1934 Soviet passport - Our Passports
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  • 1934 Soviet passport
  • 1934 Soviet passport
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1934 Soviet passport


Issued for immigration to British Palestine.


The 19th Century saw an increase of Jewish immigration back to their biblical ancestral homeland (Land of Israel) in the Middle East.


For close to 4,000 years, Jewish presence has been maintained in that part of the world and throughout that time Jews living abroad have always yearned to return to the land of their forefathers, to the land of Abraham, Isaac and Jacob.


Immigration to Palestine (the Roman occupational term given to the land that was taken from the ancient Israelite’s following the destruction of the Second Temple; the name that continued to be used up to the British occupation at the end of WWI which has no connection to modern time Arab Palestine) was not constant and it varied due to the “Political climate” that existed in the Middle East and in Europe at the time. In ancient times it was mainly for scholar or religious reasons that saw immigration to Palestine. The 15th Century saw another large wave of Jews; this was mainly after the fall of the Byzantine Empire in 1453, the Spanish Inquisition and expulsion of 1492 and Portugal 6 years later. The 18th & early 19th centuries saw thousands of Hassidic Jews flock to the Holy Land and also after religious persecution at the hands of their Christian neighbors. The 19th century saw the beginning of five major immigration waves know as “Aliyah” from 1882 to 1939:


  • 1882-1903 First Aliyah;
  • 1904-1914 Second Aliyah;
  • 1919-1923 Third Aliyah;
  • 1924-1929 Fourth Aliyah;
  • 1929-1939 Fifth Aliyah;


1933 to 1948 saw the next and final stages of “Aliyah” or “Illegal Immigration”: the British started to implement quotas and restriction to Jews wanting to arrive to the Mandate and with the rise of Hitler to power in 1933, Jews increased their desire to make the promised land their home. As strong and fierce were the British restrictions, which also contributed immensely to the death of the Jews during the Holocaust, the same can be said about their determination to enter and find any way in, thus illegal attempts where made, mainly by sea. The term of HABRICHA (please see a previous article I wrote about the HABRICHA ) was given to the illegal and desperate methods the survivors of the Holocaust used in order to achieve this goal after the war. With the termination of the British occupation on May 14th 1948, Jews were finally allowed to fulfill their 2,000 year old dream of entering freely and without condition to their promised land of Israel. Today, Israel stands as a light, a beacon of democracy and equality were all races can live freely side by side. It is the only such state in a region engulfed in carnage and slaughter. None of the Muslim countries, including the Palestinian Authority, show such exemplary high western values.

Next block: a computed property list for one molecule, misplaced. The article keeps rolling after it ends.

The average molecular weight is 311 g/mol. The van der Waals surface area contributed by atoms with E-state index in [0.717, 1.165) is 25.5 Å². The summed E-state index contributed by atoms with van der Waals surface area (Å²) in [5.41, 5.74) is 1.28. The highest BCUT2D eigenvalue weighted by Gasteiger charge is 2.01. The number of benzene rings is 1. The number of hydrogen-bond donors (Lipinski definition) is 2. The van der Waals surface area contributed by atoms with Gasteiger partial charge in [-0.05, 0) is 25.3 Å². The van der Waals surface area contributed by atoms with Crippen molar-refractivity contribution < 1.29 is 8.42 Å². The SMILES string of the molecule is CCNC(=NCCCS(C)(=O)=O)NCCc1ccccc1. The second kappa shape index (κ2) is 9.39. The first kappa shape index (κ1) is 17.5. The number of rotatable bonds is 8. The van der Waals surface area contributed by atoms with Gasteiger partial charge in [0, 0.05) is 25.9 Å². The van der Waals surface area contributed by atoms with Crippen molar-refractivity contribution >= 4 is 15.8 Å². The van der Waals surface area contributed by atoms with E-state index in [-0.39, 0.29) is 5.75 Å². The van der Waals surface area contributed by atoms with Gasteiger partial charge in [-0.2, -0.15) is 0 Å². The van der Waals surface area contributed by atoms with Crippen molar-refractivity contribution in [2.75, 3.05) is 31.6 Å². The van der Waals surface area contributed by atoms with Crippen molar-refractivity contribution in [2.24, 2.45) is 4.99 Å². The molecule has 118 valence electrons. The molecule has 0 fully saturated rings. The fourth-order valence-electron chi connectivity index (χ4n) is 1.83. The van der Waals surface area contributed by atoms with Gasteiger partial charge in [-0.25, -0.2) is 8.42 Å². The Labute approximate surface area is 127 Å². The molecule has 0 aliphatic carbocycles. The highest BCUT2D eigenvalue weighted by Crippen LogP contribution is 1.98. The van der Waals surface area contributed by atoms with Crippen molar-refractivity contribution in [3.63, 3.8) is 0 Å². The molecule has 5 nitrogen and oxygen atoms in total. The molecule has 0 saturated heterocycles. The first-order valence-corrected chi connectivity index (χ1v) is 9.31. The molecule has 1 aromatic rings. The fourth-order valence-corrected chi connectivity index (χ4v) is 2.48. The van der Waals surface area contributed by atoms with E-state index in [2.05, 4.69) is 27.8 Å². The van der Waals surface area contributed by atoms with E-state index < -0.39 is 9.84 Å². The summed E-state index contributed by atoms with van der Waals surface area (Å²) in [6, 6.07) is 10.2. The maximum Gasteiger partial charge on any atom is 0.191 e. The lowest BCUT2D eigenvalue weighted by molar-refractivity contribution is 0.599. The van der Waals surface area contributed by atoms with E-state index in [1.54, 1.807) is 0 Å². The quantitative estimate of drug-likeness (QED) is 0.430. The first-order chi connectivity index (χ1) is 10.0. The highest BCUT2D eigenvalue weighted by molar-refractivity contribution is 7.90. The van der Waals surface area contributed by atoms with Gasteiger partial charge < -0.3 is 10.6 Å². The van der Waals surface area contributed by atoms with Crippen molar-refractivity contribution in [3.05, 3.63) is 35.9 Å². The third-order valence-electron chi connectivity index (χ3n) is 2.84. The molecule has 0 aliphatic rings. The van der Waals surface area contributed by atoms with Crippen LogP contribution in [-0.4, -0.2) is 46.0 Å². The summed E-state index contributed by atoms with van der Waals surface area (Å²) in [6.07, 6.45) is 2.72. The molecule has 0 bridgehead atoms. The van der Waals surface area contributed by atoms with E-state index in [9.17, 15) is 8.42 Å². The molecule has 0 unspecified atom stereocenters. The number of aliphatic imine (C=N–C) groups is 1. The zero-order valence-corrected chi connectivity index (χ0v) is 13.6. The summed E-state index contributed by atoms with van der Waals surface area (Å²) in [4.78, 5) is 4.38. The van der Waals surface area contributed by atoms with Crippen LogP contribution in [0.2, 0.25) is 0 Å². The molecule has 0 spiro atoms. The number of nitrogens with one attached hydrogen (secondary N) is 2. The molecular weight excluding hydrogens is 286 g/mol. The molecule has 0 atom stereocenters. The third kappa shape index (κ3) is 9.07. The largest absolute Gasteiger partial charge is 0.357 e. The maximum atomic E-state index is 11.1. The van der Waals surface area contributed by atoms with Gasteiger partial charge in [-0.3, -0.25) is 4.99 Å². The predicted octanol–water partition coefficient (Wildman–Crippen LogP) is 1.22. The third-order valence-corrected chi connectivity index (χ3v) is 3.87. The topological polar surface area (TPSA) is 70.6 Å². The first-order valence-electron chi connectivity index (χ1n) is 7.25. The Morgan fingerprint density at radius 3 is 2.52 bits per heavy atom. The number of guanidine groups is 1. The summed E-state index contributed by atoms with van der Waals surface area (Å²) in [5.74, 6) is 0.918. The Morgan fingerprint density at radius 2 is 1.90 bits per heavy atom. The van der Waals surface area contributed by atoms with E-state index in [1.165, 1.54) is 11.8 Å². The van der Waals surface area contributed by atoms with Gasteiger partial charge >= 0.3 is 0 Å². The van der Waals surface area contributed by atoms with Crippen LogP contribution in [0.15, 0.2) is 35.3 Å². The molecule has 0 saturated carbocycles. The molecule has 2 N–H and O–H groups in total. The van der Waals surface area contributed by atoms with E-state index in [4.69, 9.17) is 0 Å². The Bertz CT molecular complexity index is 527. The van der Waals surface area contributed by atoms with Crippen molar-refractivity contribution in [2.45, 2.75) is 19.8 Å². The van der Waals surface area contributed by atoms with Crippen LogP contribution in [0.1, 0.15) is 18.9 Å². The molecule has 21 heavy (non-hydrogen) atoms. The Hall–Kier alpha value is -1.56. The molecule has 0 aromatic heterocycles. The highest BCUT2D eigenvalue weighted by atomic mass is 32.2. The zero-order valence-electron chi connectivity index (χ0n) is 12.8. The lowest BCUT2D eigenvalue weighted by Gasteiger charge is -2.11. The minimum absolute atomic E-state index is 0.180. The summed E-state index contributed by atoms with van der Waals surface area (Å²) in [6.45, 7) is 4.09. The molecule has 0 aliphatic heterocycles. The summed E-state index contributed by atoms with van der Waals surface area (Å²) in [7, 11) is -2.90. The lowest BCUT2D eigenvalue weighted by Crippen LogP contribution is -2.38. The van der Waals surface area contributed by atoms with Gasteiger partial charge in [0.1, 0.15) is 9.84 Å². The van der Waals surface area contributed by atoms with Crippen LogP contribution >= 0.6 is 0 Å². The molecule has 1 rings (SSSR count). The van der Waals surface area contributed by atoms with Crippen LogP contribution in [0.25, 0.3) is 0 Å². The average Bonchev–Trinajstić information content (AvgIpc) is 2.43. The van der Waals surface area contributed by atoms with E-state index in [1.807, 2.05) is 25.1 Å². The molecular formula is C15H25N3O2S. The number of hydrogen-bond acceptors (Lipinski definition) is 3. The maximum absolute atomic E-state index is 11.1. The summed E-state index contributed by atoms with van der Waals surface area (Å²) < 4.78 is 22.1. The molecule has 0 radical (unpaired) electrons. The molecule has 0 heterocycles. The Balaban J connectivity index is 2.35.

The passport in this article is an example of a travel document that was used to travel to British Palestine during the period of the Fifth Aliyah.


Passport number 122086 was issued to Shrayer Yakov Peysalovich (Шраер Яков Пейсалович), aged 44, on September 25th 1934 at Moscow. It has the rubber-stamp signature of NKVD Chief Genrikh Yagoda (his ORIGINAL signature can be seen in a passport from 1922 ).


The passport was endorsed for immigration by the British Mission to the USSR on October 9th 1934, exiting via the port of Odessa on November 8th and arriving in Jaffa port on the 11th. The passport was extended several times up to 1938 in Istanbul, and since the document has no exit/entry markings from the Mandate, we can assume that the holder had applied for the British Palestinian passport which he then used to exit and enter on each trip to Turkey.


Among the rare passports that can be located today are those that were issued by the Soviet Union during the 1920’s and 1930’s, especially those issued for Jewish immigration to Palestine: The Communist authorities did not see kindly to the Zionist movement which they deemed as “counter revolutionary”.


I have added images of this rare Soviet passport.



Thank you for reading “Our Passports”.


Neil Kaplan
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